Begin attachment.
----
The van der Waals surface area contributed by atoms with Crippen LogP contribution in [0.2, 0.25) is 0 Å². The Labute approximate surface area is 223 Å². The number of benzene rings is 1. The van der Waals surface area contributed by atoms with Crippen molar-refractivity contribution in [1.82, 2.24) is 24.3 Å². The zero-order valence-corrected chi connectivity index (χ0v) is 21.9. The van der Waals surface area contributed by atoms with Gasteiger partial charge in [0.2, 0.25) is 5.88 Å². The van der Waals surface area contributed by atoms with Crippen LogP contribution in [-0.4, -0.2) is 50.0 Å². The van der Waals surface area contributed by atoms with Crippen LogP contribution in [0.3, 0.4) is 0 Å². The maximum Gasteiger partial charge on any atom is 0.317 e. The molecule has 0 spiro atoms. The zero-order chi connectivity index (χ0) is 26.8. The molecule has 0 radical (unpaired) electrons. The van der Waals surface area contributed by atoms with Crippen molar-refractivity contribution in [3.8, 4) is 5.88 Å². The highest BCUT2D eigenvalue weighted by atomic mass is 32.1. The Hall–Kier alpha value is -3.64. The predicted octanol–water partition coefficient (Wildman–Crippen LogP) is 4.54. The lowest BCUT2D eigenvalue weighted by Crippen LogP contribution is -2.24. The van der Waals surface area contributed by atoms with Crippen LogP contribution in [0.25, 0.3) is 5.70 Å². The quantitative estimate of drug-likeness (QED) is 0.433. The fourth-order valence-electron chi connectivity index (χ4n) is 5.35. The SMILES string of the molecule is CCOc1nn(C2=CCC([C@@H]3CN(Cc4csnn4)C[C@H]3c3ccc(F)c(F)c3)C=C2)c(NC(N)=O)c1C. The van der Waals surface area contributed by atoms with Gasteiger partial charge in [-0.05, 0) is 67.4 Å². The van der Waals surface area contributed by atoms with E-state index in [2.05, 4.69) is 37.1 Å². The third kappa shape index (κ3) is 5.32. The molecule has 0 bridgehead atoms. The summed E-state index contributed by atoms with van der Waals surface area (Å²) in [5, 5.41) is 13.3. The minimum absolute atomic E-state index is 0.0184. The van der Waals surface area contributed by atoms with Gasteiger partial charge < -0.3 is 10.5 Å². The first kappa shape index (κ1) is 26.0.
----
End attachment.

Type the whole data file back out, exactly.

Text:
The van der Waals surface area contributed by atoms with Crippen LogP contribution in [0.2, 0.25) is 0 Å². The Labute approximate surface area is 223 Å². The number of benzene rings is 1. The van der Waals surface area contributed by atoms with Crippen molar-refractivity contribution in [1.82, 2.24) is 24.3 Å². The zero-order valence-corrected chi connectivity index (χ0v) is 21.9. The van der Waals surface area contributed by atoms with Gasteiger partial charge in [0.2, 0.25) is 5.88 Å². The van der Waals surface area contributed by atoms with Crippen LogP contribution in [-0.4, -0.2) is 50.0 Å². The van der Waals surface area contributed by atoms with Crippen LogP contribution in [0.3, 0.4) is 0 Å². The maximum Gasteiger partial charge on any atom is 0.317 e. The molecule has 0 spiro atoms. The zero-order chi connectivity index (χ0) is 26.8. The molecule has 0 radical (unpaired) electrons. The van der Waals surface area contributed by atoms with Crippen molar-refractivity contribution in [3.8, 4) is 5.88 Å². The highest BCUT2D eigenvalue weighted by atomic mass is 32.1. The Hall–Kier alpha value is -3.64. The predicted octanol–water partition coefficient (Wildman–Crippen LogP) is 4.54. The lowest BCUT2D eigenvalue weighted by Crippen LogP contribution is -2.24. The van der Waals surface area contributed by atoms with Crippen LogP contribution in [0.25, 0.3) is 5.70 Å². The quantitative estimate of drug-likeness (QED) is 0.433. The fourth-order valence-electron chi connectivity index (χ4n) is 5.35. The SMILES string of the molecule is CCOc1nn(C2=CCC([C@@H]3CN(Cc4csnn4)C[C@H]3c3ccc(F)c(F)c3)C=C2)c(NC(N)=O)c1C. The van der Waals surface area contributed by atoms with Gasteiger partial charge in [-0.05, 0) is 67.4 Å². The van der Waals surface area contributed by atoms with E-state index in [2.05, 4.69) is 37.1 Å². The third kappa shape index (κ3) is 5.32. The molecule has 0 bridgehead atoms. The summed E-state index contributed by atoms with van der Waals surface area (Å²) in [5, 5.41) is 13.3. The minimum absolute atomic E-state index is 0.0184. The van der Waals surface area contributed by atoms with Gasteiger partial charge < -0.3 is 10.5 Å². The first kappa shape index (κ1) is 26.0.